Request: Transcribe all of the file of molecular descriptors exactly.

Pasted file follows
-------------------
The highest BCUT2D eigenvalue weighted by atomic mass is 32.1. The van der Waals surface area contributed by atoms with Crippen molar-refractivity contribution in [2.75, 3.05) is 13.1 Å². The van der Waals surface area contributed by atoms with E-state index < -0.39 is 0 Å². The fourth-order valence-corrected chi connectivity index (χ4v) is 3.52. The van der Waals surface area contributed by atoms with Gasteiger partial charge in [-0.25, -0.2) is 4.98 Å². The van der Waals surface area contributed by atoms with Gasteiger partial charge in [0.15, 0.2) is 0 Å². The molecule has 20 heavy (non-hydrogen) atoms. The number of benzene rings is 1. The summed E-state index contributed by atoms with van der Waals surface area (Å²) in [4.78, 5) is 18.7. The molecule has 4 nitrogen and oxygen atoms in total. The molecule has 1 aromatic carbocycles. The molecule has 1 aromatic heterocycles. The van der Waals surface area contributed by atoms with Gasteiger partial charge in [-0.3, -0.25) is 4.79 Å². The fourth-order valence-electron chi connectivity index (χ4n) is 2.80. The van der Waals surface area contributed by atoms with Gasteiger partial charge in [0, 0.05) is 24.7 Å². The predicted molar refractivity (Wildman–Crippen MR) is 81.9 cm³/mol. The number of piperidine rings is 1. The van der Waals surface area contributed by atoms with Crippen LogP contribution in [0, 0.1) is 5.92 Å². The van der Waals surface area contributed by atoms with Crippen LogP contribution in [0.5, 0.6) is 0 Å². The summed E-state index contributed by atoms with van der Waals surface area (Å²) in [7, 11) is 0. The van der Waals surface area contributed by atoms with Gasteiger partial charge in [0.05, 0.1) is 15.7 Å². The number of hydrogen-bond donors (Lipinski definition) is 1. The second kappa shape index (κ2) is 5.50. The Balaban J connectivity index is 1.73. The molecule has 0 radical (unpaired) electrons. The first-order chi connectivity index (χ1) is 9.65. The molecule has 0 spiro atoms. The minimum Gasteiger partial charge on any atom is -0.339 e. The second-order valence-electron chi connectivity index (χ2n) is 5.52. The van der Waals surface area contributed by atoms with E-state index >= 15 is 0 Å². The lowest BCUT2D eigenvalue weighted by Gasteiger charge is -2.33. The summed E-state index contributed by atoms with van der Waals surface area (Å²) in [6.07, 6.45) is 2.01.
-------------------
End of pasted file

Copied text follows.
The highest BCUT2D eigenvalue weighted by atomic mass is 32.1. The van der Waals surface area contributed by atoms with Crippen molar-refractivity contribution in [2.75, 3.05) is 13.1 Å². The van der Waals surface area contributed by atoms with E-state index < -0.39 is 0 Å². The fourth-order valence-corrected chi connectivity index (χ4v) is 3.52. The van der Waals surface area contributed by atoms with Gasteiger partial charge in [-0.25, -0.2) is 4.98 Å². The van der Waals surface area contributed by atoms with Gasteiger partial charge in [0.15, 0.2) is 0 Å². The molecule has 20 heavy (non-hydrogen) atoms. The number of benzene rings is 1. The summed E-state index contributed by atoms with van der Waals surface area (Å²) in [4.78, 5) is 18.7. The molecule has 4 nitrogen and oxygen atoms in total. The molecule has 1 aromatic carbocycles. The molecule has 1 aromatic heterocycles. The van der Waals surface area contributed by atoms with Gasteiger partial charge in [-0.3, -0.25) is 4.79 Å². The fourth-order valence-electron chi connectivity index (χ4n) is 2.80. The van der Waals surface area contributed by atoms with Gasteiger partial charge in [0, 0.05) is 24.7 Å². The predicted molar refractivity (Wildman–Crippen MR) is 81.9 cm³/mol. The number of piperidine rings is 1. The van der Waals surface area contributed by atoms with Crippen LogP contribution in [0, 0.1) is 5.92 Å². The van der Waals surface area contributed by atoms with Crippen LogP contribution in [0.5, 0.6) is 0 Å². The summed E-state index contributed by atoms with van der Waals surface area (Å²) in [7, 11) is 0. The van der Waals surface area contributed by atoms with Gasteiger partial charge in [0.05, 0.1) is 15.7 Å². The number of hydrogen-bond donors (Lipinski definition) is 1. The second kappa shape index (κ2) is 5.50. The Balaban J connectivity index is 1.73. The molecule has 0 radical (unpaired) electrons. The first-order chi connectivity index (χ1) is 9.65. The molecule has 0 spiro atoms. The minimum Gasteiger partial charge on any atom is -0.339 e. The second-order valence-electron chi connectivity index (χ2n) is 5.52. The van der Waals surface area contributed by atoms with E-state index >= 15 is 0 Å². The lowest BCUT2D eigenvalue weighted by Gasteiger charge is -2.33. The summed E-state index contributed by atoms with van der Waals surface area (Å²) in [6.07, 6.45) is 2.01.